My .02 of what I'm looking for as a parent. I'd be interested in other suggestions for things to consider.

Mom of 4

SusanH said...

Thanks Mom of 4!

Nope I wasn't being sarcastic. I just really feel unqualified to judge a math curriculum. But everything you say makes perfect sense, and is what I've heard again and again from parents and teachers alike: more "math", more mastery, etc.

disgusted said...

Susan H,

My child suffered through Discovery Math and it cost me time and resources to send my child to Kumon to make up for curriculum deficiencies. You know more than you think.

Anonymous said...

423545815Susan is a welcome voice for the parents who don't read this blog, can't read this blog (because they are immigrants or are not in "the loop"), or any number of other factors.

Folks, this is not rocket science. If the district simply hired Cliff Mass or any number of other true university caliber people (I'm not referring to the School of Education types), it would be a no-brainer.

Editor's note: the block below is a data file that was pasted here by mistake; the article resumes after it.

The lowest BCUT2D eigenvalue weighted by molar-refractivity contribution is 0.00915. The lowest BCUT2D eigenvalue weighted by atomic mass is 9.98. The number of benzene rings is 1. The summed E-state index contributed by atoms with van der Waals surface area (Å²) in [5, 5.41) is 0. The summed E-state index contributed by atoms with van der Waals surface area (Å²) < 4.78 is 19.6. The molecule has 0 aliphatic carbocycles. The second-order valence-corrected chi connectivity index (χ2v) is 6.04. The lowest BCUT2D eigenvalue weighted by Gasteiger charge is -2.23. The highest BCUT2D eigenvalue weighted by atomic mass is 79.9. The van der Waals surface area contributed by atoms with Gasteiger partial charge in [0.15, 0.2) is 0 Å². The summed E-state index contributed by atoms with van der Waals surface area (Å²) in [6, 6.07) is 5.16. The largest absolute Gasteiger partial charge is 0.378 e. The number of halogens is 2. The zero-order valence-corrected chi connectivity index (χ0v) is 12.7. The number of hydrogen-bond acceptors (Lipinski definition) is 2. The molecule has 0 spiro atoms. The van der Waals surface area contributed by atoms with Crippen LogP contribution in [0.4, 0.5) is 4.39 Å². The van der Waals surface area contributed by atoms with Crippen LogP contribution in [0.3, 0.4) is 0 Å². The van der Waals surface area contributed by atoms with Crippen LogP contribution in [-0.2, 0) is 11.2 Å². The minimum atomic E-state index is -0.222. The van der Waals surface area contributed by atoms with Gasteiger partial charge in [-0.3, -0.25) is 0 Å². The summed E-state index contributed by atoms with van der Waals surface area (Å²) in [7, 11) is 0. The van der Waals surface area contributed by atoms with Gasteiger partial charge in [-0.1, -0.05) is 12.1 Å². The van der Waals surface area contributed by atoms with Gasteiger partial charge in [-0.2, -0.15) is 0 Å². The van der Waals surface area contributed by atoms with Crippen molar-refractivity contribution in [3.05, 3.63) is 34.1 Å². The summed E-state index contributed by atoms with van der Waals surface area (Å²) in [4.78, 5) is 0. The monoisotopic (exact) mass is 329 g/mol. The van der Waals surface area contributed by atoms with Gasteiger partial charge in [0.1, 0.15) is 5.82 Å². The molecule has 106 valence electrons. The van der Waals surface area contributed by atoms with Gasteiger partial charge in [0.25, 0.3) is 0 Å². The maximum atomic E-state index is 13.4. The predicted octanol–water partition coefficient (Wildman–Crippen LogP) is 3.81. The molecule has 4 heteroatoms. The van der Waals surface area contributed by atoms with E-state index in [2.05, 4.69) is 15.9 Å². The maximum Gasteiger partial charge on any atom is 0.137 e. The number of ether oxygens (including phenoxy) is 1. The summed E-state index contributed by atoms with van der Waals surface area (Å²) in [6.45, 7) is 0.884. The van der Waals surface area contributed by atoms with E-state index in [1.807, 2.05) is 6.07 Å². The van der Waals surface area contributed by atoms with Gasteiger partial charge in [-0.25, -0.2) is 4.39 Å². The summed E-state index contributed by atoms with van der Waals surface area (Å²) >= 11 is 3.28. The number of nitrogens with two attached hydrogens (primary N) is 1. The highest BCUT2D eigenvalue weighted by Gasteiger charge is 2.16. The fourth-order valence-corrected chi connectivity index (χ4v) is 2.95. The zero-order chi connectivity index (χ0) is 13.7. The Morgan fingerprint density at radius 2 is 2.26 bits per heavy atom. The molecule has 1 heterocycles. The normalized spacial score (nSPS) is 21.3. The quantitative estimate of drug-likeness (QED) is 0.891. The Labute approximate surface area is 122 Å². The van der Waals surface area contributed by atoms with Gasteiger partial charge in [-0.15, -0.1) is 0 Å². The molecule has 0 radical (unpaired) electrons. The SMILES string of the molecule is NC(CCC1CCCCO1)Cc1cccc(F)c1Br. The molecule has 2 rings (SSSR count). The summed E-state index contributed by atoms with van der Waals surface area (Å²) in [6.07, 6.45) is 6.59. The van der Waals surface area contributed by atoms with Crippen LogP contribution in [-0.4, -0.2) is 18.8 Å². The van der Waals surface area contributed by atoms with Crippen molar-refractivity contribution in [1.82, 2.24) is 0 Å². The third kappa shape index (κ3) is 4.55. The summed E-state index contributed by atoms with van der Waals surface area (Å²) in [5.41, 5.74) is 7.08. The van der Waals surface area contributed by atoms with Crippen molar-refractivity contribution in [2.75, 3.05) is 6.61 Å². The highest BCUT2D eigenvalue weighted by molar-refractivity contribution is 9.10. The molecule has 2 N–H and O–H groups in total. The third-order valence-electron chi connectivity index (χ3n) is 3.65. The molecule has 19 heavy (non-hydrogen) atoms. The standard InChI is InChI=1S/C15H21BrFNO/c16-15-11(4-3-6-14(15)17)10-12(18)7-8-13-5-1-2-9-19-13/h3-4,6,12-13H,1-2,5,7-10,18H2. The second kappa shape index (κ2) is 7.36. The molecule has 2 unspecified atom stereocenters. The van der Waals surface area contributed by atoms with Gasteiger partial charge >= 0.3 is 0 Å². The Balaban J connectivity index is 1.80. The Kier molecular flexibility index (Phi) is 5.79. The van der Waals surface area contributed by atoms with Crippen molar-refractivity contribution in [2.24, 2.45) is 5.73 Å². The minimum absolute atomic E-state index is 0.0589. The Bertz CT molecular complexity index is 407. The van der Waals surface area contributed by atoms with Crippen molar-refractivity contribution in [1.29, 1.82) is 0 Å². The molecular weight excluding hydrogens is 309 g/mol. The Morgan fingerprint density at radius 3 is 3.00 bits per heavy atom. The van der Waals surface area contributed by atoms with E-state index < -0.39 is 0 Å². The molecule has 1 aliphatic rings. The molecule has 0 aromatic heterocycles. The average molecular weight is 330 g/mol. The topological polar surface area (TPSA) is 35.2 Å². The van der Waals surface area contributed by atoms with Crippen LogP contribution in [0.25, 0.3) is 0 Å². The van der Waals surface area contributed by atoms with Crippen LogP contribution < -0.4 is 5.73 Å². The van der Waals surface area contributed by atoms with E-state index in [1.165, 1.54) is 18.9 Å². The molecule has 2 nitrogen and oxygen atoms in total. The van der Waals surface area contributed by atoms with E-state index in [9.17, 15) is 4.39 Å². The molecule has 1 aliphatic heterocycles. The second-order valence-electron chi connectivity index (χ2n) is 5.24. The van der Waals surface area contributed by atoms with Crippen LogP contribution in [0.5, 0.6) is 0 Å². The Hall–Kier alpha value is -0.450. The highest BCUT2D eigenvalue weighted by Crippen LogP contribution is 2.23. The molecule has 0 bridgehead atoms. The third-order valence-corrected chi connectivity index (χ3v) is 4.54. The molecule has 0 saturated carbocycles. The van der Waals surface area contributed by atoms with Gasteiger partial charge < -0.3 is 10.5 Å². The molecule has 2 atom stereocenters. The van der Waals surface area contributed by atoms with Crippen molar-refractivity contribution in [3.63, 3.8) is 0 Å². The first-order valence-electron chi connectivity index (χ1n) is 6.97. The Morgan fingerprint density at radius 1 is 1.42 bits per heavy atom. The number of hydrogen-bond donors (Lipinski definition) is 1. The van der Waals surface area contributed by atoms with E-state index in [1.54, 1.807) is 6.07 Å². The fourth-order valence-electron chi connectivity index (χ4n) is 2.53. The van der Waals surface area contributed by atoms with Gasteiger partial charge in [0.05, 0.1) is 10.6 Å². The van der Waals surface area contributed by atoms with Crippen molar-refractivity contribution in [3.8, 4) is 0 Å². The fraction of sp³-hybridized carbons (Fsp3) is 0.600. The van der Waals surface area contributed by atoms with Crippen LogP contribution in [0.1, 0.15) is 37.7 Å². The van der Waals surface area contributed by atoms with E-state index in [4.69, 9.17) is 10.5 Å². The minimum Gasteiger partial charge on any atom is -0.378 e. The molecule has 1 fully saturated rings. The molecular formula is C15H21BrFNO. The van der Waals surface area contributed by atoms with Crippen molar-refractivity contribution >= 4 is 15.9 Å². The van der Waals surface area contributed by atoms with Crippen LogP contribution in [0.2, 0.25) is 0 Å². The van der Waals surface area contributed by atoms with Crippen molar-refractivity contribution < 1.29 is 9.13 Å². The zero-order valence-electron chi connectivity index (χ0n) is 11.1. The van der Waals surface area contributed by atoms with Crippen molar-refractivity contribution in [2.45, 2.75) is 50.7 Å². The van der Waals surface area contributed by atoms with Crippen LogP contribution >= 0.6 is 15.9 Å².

This report says it all:

http://www2.ed.gov/about/bdscomm/list/mathpanel/report/final-report.pdf

SusanH was in no way sarcastic, but was a breath of fresh air.

--enough already

Melissa Westbrook said...

Here's the thing: I'm not qualified to judge whether these are good or not. That's why we had a committee and teachers look at these differing math approaches.

I also agree that it would have been great to ask some people in higher ed about them.

But one thing that is important to understand is that parents will be helping with homework. Sometimes it's the freshest/most untrained eye that catches something.

No one has to look thru these but I do appreciate the district putting it out there.